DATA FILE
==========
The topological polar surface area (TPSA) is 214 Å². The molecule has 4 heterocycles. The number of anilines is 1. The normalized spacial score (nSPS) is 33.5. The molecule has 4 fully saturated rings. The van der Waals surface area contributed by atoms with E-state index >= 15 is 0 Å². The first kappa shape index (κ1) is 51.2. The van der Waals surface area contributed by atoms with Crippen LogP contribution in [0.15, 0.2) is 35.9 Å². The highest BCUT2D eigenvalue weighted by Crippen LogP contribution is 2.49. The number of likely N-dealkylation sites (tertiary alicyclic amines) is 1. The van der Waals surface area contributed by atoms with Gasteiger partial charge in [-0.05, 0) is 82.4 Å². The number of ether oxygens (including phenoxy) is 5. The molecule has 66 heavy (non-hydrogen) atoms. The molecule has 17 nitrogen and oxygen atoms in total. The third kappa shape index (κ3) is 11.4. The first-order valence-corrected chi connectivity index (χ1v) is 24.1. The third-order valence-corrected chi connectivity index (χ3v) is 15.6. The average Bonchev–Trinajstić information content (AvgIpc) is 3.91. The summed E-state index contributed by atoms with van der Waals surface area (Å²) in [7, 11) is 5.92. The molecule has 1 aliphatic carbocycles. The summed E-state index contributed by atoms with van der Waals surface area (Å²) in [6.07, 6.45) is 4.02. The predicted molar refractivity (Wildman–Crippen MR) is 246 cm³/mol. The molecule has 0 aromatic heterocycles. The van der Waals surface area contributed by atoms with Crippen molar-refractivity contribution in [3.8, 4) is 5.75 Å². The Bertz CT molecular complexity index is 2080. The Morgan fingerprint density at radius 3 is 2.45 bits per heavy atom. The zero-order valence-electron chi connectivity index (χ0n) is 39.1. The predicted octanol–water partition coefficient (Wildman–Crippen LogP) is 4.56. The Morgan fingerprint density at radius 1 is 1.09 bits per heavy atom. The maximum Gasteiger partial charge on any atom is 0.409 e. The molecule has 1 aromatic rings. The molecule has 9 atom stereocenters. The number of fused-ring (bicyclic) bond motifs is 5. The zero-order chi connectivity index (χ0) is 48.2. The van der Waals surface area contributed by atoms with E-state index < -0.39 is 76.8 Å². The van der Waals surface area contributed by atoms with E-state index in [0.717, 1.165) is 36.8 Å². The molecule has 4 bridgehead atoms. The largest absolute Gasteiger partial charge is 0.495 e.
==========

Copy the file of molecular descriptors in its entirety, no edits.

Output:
The topological polar surface area (TPSA) is 214 Å². The molecule has 4 heterocycles. The number of anilines is 1. The normalized spacial score (nSPS) is 33.5. The molecule has 4 fully saturated rings. The van der Waals surface area contributed by atoms with E-state index >= 15 is 0 Å². The first kappa shape index (κ1) is 51.2. The van der Waals surface area contributed by atoms with Crippen LogP contribution in [0.15, 0.2) is 35.9 Å². The highest BCUT2D eigenvalue weighted by Crippen LogP contribution is 2.49. The number of likely N-dealkylation sites (tertiary alicyclic amines) is 1. The van der Waals surface area contributed by atoms with Gasteiger partial charge in [-0.05, 0) is 82.4 Å². The number of ether oxygens (including phenoxy) is 5. The molecule has 66 heavy (non-hydrogen) atoms. The molecule has 17 nitrogen and oxygen atoms in total. The third kappa shape index (κ3) is 11.4. The first-order valence-corrected chi connectivity index (χ1v) is 24.1. The third-order valence-corrected chi connectivity index (χ3v) is 15.6. The average Bonchev–Trinajstić information content (AvgIpc) is 3.91. The summed E-state index contributed by atoms with van der Waals surface area (Å²) in [7, 11) is 5.92. The molecule has 1 aliphatic carbocycles. The summed E-state index contributed by atoms with van der Waals surface area (Å²) in [6.07, 6.45) is 4.02. The predicted molar refractivity (Wildman–Crippen MR) is 246 cm³/mol. The molecule has 0 aromatic heterocycles. The van der Waals surface area contributed by atoms with Crippen molar-refractivity contribution in [3.8, 4) is 5.75 Å². The Bertz CT molecular complexity index is 2080. The Morgan fingerprint density at radius 3 is 2.45 bits per heavy atom. The zero-order valence-electron chi connectivity index (χ0n) is 39.1. The predicted octanol–water partition coefficient (Wildman–Crippen LogP) is 4.56. The Morgan fingerprint density at radius 1 is 1.09 bits per heavy atom. The maximum Gasteiger partial charge on any atom is 0.409 e. The molecule has 1 aromatic rings. The molecule has 9 atom stereocenters. The number of fused-ring (bicyclic) bond motifs is 5. The zero-order chi connectivity index (χ0) is 48.2. The van der Waals surface area contributed by atoms with E-state index < -0.39 is 76.8 Å². The van der Waals surface area contributed by atoms with E-state index in [0.717, 1.165) is 36.8 Å². The molecule has 4 bridgehead atoms. The largest absolute Gasteiger partial charge is 0.495 e.